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Some German Soldiers were Respected, Others Not

Heroes Remember

Some German Soldiers were Respected, Others Not

We ran into the Herman Goering Paratroop Division. It's hard to, you know, a lot of people look at me when I say they were good soldiers. They were probably, they were the older type soldier and I, I say they were gentlemen. Because, we had got people that they would take and they would give them cigarettes and fix, if they were wounded, fix them up and lean them against a tree because they knew that we were coming along to get them. When I say we met gentlemen in Italy, we met the Hitler Youth going up through the lowlands, and they were born to be bad. They were bad kids, fifteen and sixteen they'd spit on you and they were a different type of soldier all together than the fellows we met in Italy. And when I was over in 1999 back on a pilgrimage, I got to Rome and this German heard there was some 1st Canadian Division boys, and he came over, he was one of the Herman Goering paratroopers and he came over and we had a great afternoon together, he was a real, his name was Wilhelm Fritz, he was a real, he was a real nice guy. Well you know like he said to me, he said "You stick up your head" he said "I shoot you." and he said, "Thank God you missed me." You know, so, and that's the way it was, you know.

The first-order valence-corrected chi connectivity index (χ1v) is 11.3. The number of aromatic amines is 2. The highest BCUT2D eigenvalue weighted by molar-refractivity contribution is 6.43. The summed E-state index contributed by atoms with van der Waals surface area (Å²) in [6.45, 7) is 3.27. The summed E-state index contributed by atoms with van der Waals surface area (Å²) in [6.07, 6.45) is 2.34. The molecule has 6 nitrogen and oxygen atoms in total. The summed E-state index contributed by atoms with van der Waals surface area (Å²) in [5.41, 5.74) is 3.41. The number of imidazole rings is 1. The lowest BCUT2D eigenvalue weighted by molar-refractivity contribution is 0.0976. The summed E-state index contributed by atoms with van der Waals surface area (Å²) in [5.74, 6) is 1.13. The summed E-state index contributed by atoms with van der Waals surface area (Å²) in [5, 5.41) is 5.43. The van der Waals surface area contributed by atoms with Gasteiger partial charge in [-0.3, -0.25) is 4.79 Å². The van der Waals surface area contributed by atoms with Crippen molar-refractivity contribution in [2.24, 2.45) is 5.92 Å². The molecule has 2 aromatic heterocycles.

Mr. McInnis explains what he feels was the difference between older German soldiers and the Hitler Youth.

Alexander McInnis

Mr. McInnis was born in Port Hawkesbury, Nova Scotia, on September 7, 1919. His father was a section man for the CNR. He was the 3rd in a family of six (four brothers and one sister) of which his sister was the eldest. He joined the Cape Breton Highlanders without telling his parents when he was 20 years old. His four brothers also joined the forces. He started training in Baddeck, Nova Scotia, and then Victoria Park in Sydney until joining the West Nova Scotia Highlanders Regiment. He went overseas May 12, 1940, and trained in Aldershot for three years. In 1943 he was sent by convoy to partake in the invasion of Sicily. After helping to free the town of Agira, he was sent across to southern Italy. After taking part in the Battle of Ortona he was wounded and ended up in the hospital in England for seven months. He then moved on to France, with the Royal Hamilton Light Infantry Division. After five more months of fighting in France and Holland where he helped in freeing the port of Antwerp, he was sent home to Canada.

Meta Data
Veterans Affairs Canada
Person Interviewed:
Alexander McInnis
War, Conflict or Mission:
Second World War
West Nova Scotia Highlanders
Three Inch Mortar Man

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